4. Tangent in Full Force: I quickly forgot my goal was to make Steve a more manly card. Instead I geeked out on a 5 hour online tutorial that produced this cool experimentation.

Maggie Pace Girl on Suitcase

5. Tangent Reigned In: Now the pattern’s found its way on the suitcase in Birthday Card V2, currently underway. See why this all takes me so long?

Lynne Barr’s Classes Live on CreativeBug

TwistyHat-Lynn Barre

Take Lynne’s class on CreativeBug just to understand the way her brain thinks about knitting.

CreativeBug announced today that Lynne Barr’s Twist Top hat class is going live on the site. I was the artist coach for Lynne’s shoot, and as I watched her knit for four days, I learned that she does things with needles and yarn most knitters wouldn’t believe possible. She has a technique called CAPS — an acronym for Continuously Applied Pieces — in which she uses a variation of short rows to create radical shapes worked from a single strand of yarn. For instance, the Square Arches slippers from her book, The Shape of Knitting, require no seaming or picking up stitches.  The way Lynne thinks about knitting is groundbreaking and certainly worth checking out, and the Twist Top hat is a great entree into her designs.

square arches slippers

Lynne Barr’s square arches slippers from her book, The Shape of Knitting.

Behind the Scenes on CreativeBug Shoot


Maker extraordinaire Courtney Cerruti is the genius who designed this set  for my shoot. I’m thrilled with how it turned out. Courtney also coached me through each and every minute on camera. My job would be impossible without her. This was especially true on this shoot because, in the 11th hour, CreativeBug asked me to do two more classes: PomPoms 101 and a Reflective Beanie Hat. The hat is made with this new & interesting Red Heart Reflective yarn, which carries embedded strands that shimmer at night. Sounds cheesy, I know, but I actually really liked the project by the end. The combo of the grounding gray background plus the bright pink and yellow just really worked — especially after I added a GI-NORMOUS pink Pom Pom.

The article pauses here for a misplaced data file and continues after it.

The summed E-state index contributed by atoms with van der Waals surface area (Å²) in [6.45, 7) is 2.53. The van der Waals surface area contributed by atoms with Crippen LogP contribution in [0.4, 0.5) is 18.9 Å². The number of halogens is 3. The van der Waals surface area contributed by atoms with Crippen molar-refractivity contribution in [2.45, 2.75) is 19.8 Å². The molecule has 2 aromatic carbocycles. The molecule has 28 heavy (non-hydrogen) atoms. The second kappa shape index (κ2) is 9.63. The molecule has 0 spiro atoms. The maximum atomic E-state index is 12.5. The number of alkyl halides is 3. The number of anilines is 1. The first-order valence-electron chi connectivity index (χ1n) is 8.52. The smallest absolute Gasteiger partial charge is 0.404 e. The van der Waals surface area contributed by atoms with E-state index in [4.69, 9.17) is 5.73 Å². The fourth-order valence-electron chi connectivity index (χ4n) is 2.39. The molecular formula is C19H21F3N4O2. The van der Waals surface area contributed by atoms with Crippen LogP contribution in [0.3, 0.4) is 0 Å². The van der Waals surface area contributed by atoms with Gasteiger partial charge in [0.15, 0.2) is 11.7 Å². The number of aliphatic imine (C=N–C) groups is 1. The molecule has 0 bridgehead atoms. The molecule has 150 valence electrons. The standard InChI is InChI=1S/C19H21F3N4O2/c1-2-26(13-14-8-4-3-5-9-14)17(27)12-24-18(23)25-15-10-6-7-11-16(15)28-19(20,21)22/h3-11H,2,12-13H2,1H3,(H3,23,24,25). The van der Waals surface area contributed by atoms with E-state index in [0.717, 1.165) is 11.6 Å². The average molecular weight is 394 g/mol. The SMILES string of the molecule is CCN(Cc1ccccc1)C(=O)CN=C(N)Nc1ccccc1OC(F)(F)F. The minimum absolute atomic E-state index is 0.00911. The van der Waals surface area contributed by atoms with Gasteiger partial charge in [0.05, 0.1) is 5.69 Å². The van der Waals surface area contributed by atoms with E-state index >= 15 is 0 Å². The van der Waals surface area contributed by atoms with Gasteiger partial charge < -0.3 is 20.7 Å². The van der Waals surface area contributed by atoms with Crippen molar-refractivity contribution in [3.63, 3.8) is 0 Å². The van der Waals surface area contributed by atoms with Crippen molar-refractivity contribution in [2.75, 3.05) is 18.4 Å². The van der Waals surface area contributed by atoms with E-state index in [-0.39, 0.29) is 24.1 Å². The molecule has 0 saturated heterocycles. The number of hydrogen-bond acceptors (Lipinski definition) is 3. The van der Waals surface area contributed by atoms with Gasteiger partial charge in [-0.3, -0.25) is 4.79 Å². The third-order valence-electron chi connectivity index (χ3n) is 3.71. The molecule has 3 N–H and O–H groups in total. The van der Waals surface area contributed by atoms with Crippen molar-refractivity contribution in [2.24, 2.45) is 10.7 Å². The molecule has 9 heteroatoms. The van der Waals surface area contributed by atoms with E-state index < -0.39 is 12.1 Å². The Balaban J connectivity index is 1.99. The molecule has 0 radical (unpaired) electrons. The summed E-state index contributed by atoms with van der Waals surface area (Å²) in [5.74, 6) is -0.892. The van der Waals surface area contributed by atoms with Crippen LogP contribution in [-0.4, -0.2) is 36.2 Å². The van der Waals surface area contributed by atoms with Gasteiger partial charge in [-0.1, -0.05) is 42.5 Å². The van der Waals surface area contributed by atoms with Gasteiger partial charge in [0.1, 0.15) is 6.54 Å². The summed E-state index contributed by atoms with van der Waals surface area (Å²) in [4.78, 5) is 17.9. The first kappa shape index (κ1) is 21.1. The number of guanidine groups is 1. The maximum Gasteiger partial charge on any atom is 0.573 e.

How To Make a Tiny, Tiny Pom Pom with a Fork

moccasin slipper for babies

The finished moccasin with pom poms that I designed for my CreativeBug shoot.

I made pom pom after pom pom to get just the right size for the baby moccasins I designed for the CreativeBug shoot, and they all came out too big. I finally figured out that by using just two tines of a fork I could make the tiniest cutest pom poms on the planet. Here’s how:

Final Projects for CB Shoot


Final projects for CreativeBug shoot are done! Here they are . . .  As I developed the designs for the Baby’s First Knits shoot, I kept on coming up with more options, and none of us could decide what to ax. So now, my classes that were supposed to include one hat, one set of booties and one blanket will now include two hats, two sets of booties and one blanket. Each class requires multiple steps to be pre-knit prior to filming (called stepouts) so we can quickly film every section of the project from cast-on to bind-off. In short, the added designs mean a lot more knitting for me, but I’m happy my producers decided to have me demo everything. I think the additional options will yield more appealing classes.